> ### slope of regression of the underlying true log odds in treatment groups on the log odds in control groups
> with(res, G["EXP","CON"] / G["CON","CON"]) ### ~ 0.730 (see page 605 in article)
>
> ### standard error of the slope (not given in paper)
> r <- with(res, G["EXP","CON"] / sqrt(G["EXP","EXP"] * G["CON","CON"]))
> sqrt(with(res, G["EXP","EXP"]/G["CON","CON"] * (1-r^2) / (res$g.levels.comb.k - 2)))
>
> So that relationship is highly significant here.
>
> One can do the same with response ratios. So, for the bivariate model, you analyze the log(m1i) and log(m2i). You will find that (since version 2.0-0) escalc() has measure="MNLN" (log transformed mean) for exactly that purpose.
>
> Best,
> Wolfgang
>
> --
> Wolfgang Viechtbauer, Ph.D., Statistician | Department of Psychiatry and
> Neuropsychology | Maastricht University | P.O. Box 616 (VIJV1) | 6200 MD
> Maastricht, The Netherlands | +31 (43) 388-4170 | http://www.wvbauer.com
>
> -----Original Message-----
> From: James Pustejovsky [mailto:jepusto at gmail.com]
> Sent: Thursday, July 20, 2017 00:19
> To: Nathan Pace
> Cc: Viechtbauer Wolfgang (SP); r-sig-meta-analysis at r-project.org
> Subject: Re: [R-meta] Ratio of Means
>
> Nathan,
>
> I don't know the answer to your question exactly, but I would offer two suggestions that might help you find a good approach for meta-analysis:
>
> First, many clinical studies are woefully sloppy about distinguishing between sample standard deviations versus standard errors (which might be reported if the sample means are estimated with adjustment for baseline covariates). If you have not already done so, it might be worth double checking that your data are truly the raw sample standard deviations. If some of them are actually SEs, then the effect size variances will be under-estimated by a substantial factor, and this in turn might account for the high degree of observed heterogeneity.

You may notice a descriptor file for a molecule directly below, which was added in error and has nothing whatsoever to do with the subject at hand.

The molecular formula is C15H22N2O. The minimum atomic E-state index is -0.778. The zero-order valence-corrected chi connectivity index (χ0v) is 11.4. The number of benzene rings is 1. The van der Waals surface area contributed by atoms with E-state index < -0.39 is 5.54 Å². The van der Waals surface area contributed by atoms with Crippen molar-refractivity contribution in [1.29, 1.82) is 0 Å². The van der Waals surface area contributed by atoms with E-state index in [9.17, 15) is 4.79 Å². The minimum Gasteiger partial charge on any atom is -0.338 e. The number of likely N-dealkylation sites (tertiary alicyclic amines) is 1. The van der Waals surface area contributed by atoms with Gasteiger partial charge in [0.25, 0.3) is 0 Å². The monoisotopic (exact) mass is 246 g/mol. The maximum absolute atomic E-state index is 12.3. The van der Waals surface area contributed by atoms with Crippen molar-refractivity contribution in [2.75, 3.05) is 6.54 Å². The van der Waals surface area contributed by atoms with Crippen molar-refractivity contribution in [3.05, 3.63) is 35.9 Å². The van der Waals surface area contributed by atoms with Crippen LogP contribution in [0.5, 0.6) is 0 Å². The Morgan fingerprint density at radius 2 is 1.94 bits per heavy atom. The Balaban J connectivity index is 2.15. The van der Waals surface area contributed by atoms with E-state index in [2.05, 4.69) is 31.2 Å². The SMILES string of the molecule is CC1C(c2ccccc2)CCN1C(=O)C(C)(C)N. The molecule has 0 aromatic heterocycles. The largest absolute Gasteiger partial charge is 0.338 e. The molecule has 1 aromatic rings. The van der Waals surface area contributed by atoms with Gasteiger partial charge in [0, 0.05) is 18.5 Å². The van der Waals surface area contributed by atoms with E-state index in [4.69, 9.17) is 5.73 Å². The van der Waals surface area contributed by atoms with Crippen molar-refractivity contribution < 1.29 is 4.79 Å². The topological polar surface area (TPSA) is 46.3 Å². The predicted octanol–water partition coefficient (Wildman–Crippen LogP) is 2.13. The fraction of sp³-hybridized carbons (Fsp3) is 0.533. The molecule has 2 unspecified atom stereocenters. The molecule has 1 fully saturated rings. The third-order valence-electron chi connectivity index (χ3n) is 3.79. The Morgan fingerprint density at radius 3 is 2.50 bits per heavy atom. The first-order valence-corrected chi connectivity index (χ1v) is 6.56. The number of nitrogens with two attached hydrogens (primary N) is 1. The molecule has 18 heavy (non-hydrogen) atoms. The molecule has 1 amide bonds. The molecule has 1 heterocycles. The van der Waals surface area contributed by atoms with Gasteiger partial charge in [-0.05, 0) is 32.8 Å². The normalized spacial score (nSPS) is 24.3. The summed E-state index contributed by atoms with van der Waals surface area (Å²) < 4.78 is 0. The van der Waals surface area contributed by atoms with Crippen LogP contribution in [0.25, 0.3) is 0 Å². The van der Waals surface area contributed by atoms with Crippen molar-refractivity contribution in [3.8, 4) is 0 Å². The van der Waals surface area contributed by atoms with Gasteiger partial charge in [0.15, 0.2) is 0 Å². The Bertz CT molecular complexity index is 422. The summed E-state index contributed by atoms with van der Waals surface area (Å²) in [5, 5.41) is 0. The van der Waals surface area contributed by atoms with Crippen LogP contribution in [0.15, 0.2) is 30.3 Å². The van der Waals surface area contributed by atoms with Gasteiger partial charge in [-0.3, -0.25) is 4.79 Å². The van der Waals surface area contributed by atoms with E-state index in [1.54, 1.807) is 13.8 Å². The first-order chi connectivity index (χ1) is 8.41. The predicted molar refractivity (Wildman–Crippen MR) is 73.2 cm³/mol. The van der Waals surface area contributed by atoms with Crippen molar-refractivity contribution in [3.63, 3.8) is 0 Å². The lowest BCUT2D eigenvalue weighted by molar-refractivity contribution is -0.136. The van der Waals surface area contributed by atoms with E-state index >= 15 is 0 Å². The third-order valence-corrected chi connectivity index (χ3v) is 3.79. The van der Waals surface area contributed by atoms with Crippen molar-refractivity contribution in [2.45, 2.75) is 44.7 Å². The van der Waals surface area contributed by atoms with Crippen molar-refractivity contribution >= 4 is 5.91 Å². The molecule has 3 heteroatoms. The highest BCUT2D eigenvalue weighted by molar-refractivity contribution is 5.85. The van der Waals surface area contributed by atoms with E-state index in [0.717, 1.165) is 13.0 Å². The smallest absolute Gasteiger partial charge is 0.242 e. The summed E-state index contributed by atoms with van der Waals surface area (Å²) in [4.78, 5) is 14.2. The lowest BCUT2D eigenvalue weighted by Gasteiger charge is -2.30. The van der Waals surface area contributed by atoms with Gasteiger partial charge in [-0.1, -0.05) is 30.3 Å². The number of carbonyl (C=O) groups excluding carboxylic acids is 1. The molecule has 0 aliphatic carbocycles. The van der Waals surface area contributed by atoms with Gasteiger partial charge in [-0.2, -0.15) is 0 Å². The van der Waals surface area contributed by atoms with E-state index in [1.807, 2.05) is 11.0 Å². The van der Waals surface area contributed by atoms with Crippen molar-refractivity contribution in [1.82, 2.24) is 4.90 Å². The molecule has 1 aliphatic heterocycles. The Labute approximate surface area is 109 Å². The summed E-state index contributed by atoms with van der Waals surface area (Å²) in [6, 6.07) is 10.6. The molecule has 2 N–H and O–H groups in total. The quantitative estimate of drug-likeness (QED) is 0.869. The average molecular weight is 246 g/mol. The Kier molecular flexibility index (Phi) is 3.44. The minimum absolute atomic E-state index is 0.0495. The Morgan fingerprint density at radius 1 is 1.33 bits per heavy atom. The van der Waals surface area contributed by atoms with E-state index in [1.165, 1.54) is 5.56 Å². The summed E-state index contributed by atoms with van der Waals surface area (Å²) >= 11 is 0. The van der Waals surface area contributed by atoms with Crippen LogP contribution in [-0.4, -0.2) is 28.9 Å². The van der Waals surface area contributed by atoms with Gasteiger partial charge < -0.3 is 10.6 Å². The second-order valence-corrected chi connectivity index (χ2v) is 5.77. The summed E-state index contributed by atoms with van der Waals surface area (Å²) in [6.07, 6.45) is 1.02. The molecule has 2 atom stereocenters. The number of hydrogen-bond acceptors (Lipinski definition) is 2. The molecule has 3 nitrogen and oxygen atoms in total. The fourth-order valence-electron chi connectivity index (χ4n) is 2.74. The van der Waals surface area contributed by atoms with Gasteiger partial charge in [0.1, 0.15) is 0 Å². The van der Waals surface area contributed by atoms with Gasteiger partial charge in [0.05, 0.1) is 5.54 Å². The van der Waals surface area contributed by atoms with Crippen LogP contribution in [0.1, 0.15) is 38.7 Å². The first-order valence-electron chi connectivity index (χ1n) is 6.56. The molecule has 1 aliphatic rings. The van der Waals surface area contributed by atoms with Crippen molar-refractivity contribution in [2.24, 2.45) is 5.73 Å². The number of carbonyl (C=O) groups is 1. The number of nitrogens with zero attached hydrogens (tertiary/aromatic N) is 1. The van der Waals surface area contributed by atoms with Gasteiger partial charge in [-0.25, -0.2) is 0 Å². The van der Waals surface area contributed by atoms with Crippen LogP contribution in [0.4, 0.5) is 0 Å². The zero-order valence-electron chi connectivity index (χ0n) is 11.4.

>
> Second, are the outcomes (average drug doses) on a scale that is directly comparable across studies? If so, either an unstandardized mean difference or a response ratio could be an appropriate effect size metric. To determine which metric to use, you might try creating a scatterplot with control group means on the x axis and treatment group means on the y axis. If the scatter resembles a 45-degree line that does not intercept the origin, then the unstandardized mean difference might be a better summary. If the scatter resembles a line (with higher or lower slope) through the origin, then the response ratio might be a better summary.
>
> James
>
> On Wed, Jul 19, 2017 at 5:05 PM, Nathan Pace <n.l.pace at utah.edu> wrote:
> The outcomes in my example are average drug doses under an experimental and a control condition, so ratio scale measurements.
>
> In a RoM meta analysis there is very high heterogeneity (I2 = 94%).
>
> There is interest in whether a control group mean value as a moderator will improve the model and reduce the heterogeneity.
>
> Adding this moderator does not improve the model or reduce heterogeneity.
>
> It is generally recommended to not use a control group value as a moderator in meta regression of the mean difference (various papers by Sharp, etc).
>
> Does this recommendation still apply when the study values have been transformed into the RoM and not using the mean difference?
>
> Does this require a different model or a Bayesian meta regression?
>
> Your insights are much appreciated.
>
> Nathan
>
>
> _______________________________________________
> R-sig-meta-analysis mailing list
> R-sig-meta-analysis at r-project.org
> https://stat.ethz.ch/mailman/listinfo/r-sig-meta-analysis
>
> ---
> This email has been checked for viruses by AVG.
> http://www.avg.com
>
--
Michael
http://www.dewey.myzen.co.uk/home.html
More information about the R-sig-meta-analysis
mailing list